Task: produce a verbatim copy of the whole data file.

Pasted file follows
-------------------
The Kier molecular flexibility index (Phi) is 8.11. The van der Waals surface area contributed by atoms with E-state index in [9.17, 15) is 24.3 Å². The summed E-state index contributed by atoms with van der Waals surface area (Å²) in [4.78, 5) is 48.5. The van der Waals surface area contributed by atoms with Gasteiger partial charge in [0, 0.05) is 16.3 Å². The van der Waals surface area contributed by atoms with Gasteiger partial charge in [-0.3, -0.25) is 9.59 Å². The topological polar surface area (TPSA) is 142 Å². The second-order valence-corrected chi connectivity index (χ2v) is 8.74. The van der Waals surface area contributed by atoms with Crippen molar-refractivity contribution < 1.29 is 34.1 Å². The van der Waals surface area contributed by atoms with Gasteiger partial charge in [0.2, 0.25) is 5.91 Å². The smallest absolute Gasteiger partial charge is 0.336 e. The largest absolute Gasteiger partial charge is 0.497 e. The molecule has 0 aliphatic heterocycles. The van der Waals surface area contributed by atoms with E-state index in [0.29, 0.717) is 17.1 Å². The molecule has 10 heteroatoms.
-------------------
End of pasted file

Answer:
The Kier molecular flexibility index (Phi) is 8.11. The van der Waals surface area contributed by atoms with E-state index in [9.17, 15) is 24.3 Å². The summed E-state index contributed by atoms with van der Waals surface area (Å²) in [4.78, 5) is 48.5. The van der Waals surface area contributed by atoms with Gasteiger partial charge in [0, 0.05) is 16.3 Å². The van der Waals surface area contributed by atoms with Gasteiger partial charge in [-0.3, -0.25) is 9.59 Å². The topological polar surface area (TPSA) is 142 Å². The second-order valence-corrected chi connectivity index (χ2v) is 8.74. The van der Waals surface area contributed by atoms with Crippen molar-refractivity contribution < 1.29 is 34.1 Å². The van der Waals surface area contributed by atoms with Gasteiger partial charge in [0.2, 0.25) is 5.91 Å². The smallest absolute Gasteiger partial charge is 0.336 e. The largest absolute Gasteiger partial charge is 0.497 e. The molecule has 0 aliphatic heterocycles. The van der Waals surface area contributed by atoms with E-state index in [0.29, 0.717) is 17.1 Å². The molecule has 10 heteroatoms.